12 Followups and Updates: Part 2

In this episode, we get a special bonus update that solves the mystery of George Ober, the first husband of the early photographer Clara Ober-Towne. Special guest interview with John Felix, independent photo historian.


On today’s episode of Photographs, Pistols & Parasols we continue with the update to Episode 7: A Tale of Two Townes. In this episode, we get a special bonus update that solves the mystery of George Ober, the first husband of the early photographer Clara Ober-Towne. I’m excited to feature my interview John Felix, an independent photo historian from Massachusetts.




Support for this project is provided by listeners like you. Check out my website at p3photographers “dot” net for ideas on how you, too, can become a supporter of the project.

Welcome to Photographs, Pistols & Parasols, the podcast where we celebrate early women artisan photographers.

I’m your host, Lee McIntyre.

On today’s episode, I’m going to bring you the promised bonus update about Clara and Willis Towne with information from my special guest, John Felix, an independent photo historian from Massachusetts. I’ll also be giving you a preview of some of the women who will appearing on the podcast later this season.

For more information about any of the women discussed in today’s episode, visit my website at p3photographers.net. That’s letter “p”, number “3”, photographers dot net.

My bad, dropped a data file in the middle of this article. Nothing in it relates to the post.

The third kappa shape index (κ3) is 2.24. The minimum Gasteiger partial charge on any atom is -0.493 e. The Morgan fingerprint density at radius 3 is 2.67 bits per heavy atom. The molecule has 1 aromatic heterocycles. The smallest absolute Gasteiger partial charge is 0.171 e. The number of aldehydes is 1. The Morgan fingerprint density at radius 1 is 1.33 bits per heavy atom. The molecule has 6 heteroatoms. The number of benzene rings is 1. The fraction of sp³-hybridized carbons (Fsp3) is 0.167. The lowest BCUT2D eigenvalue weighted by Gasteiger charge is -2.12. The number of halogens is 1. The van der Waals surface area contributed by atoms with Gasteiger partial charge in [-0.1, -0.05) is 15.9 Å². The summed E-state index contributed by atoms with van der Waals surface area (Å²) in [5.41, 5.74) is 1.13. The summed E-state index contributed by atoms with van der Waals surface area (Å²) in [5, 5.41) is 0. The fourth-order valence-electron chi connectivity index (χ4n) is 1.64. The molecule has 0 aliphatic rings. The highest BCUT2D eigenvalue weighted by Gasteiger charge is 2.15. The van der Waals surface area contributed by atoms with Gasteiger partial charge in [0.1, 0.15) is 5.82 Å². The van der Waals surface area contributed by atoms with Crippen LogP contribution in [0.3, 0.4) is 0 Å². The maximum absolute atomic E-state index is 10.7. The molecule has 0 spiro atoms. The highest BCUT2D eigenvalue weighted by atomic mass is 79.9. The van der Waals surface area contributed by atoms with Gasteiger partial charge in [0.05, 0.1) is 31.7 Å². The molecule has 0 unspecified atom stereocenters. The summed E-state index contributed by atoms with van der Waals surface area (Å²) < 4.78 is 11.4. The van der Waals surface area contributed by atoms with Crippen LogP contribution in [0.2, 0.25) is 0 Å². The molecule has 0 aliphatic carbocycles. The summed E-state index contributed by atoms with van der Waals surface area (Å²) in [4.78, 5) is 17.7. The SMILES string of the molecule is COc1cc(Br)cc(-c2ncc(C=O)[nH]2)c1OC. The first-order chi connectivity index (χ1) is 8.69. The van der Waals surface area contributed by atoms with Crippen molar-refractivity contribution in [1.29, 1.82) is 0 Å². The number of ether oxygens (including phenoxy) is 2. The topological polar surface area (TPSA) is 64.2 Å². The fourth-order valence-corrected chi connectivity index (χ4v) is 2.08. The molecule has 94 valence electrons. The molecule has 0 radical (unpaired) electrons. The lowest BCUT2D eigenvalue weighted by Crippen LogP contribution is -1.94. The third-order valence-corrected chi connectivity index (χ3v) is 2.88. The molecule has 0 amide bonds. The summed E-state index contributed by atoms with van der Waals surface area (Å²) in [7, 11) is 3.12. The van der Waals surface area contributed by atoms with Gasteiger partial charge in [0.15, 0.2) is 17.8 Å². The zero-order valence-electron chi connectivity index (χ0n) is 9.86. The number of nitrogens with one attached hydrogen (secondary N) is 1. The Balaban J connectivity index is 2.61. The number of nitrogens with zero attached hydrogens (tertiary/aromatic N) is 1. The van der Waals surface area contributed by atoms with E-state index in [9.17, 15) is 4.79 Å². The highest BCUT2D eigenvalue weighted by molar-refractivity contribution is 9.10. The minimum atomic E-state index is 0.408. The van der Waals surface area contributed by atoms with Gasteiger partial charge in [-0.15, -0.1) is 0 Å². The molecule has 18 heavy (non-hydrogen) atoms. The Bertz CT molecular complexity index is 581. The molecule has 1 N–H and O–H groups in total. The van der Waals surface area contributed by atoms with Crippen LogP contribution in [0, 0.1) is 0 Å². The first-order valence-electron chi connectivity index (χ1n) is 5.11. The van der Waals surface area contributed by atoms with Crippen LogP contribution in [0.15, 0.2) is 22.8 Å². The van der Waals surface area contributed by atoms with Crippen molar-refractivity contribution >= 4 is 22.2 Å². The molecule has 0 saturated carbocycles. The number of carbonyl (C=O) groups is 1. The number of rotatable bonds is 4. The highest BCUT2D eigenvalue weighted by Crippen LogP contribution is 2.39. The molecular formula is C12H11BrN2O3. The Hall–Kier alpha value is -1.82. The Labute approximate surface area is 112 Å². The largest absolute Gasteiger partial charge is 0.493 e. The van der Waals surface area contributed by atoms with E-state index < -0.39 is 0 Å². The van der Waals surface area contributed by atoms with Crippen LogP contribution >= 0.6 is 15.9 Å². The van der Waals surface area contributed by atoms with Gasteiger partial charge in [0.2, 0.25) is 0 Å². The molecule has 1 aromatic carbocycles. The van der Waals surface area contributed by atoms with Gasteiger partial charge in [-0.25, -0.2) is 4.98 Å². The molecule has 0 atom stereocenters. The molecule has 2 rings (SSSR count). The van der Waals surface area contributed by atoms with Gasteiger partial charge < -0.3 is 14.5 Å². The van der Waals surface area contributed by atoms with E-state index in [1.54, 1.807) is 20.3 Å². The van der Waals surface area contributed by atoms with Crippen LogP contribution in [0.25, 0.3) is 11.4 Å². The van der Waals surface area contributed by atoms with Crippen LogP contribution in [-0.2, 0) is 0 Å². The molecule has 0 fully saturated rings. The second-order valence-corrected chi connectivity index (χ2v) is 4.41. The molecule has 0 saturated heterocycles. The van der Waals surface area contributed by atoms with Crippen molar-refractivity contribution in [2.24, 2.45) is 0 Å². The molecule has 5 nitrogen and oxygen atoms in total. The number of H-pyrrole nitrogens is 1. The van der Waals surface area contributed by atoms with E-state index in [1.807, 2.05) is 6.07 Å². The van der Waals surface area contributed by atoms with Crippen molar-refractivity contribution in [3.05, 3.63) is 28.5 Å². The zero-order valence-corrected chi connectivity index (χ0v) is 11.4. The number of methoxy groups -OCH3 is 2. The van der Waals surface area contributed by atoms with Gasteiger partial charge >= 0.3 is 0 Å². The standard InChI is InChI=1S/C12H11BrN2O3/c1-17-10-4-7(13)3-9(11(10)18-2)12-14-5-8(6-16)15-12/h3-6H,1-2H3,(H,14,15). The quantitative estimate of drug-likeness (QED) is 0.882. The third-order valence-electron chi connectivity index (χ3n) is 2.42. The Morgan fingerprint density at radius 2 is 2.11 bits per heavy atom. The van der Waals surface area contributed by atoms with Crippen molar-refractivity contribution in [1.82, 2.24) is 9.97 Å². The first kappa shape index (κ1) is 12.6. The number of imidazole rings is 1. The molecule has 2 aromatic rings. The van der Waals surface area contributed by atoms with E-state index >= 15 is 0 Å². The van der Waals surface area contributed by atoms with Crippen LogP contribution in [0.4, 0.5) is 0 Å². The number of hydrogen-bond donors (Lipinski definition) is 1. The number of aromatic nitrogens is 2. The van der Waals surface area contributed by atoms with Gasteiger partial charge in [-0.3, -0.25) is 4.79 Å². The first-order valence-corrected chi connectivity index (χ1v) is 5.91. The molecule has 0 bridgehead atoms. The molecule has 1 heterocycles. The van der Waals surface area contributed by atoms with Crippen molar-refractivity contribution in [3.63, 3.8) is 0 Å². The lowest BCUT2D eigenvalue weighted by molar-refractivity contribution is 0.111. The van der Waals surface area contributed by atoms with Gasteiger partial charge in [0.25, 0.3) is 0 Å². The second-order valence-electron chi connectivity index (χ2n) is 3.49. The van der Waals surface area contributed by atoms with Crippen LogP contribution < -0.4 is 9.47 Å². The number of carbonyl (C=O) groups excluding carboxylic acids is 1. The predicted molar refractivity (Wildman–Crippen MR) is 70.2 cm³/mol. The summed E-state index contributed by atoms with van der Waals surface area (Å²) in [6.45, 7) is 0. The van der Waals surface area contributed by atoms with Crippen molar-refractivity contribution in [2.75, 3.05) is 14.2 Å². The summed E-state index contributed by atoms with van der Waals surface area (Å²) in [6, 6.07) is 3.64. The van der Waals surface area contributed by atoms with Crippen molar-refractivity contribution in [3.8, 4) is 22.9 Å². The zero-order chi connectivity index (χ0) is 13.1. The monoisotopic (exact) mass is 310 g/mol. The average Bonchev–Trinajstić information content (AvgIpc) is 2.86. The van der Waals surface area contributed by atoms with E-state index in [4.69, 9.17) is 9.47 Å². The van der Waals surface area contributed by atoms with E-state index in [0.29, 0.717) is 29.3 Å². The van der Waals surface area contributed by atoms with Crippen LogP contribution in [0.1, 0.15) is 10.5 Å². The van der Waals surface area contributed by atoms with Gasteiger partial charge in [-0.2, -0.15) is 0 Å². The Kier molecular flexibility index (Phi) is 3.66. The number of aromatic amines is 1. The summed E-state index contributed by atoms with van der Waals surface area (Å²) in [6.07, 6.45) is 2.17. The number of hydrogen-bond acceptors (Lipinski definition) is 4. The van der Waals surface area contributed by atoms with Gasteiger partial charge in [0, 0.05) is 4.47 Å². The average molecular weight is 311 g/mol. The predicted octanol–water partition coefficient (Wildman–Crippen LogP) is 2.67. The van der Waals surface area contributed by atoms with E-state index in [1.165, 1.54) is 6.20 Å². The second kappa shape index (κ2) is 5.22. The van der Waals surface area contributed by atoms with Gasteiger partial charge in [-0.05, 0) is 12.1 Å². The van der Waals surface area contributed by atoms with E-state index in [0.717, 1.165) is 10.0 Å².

Last time I brought you some updates about Season One episodes including an update about Clara Ober-Towne that followed up on my Episode 7, “A Tale of Two Townes”. [NB the audio incorrectly says Episode 9].

But the biggest update for “A Tale of Two Townes” comes from a man named John Felix, who’s an independent photo historian himself.

As it turns out, John contacted me after hearing the podcast episode, because he’s actually been working on a forthcoming article about the Townes, and he takes a more in-depth look at all of their lives and careers.

I’m really looking forward to this article!

John has generously offered to share the answer to one of the puzzles that I raised in the podcast.

Now, remember that Clara Towne was actually Clara Ober-Towne. She’d been married to a man named George Ober before she married Willis [Towne].

I had pondered in the podcast, “Whatever happened to George Ober?,” because I had lost track of him. I couldn’t find any trace of him after he and Clara got married in the 1880s.

Thanks to John, though, we have some answers.

What follows is [a portion of] the conversation I had with John over the phone a couple of weeks ago.

LM: John, if we could just start by just having you introduce yourself.

JF: Sure. My name is John Felix, and I’ve been interested in photography and the history of photography for some time. I’ve collected daguerrotypes for many years, and also cabinet cards made by Boston photographers. That’s what got me into my interest in Clara Ober.

John has traced the full story of George Ober’s life starting with his birth in the mid 1800s, and there’s evidence that he was a farmer in the eighteen seventies. But I want to move forward into the story today to get just before George and Clara get together in the late 1870s.

JF: The next time he shows up is in 1879 city directory of Nashua, NH. He’s living with his brother, who is 3 years older than him.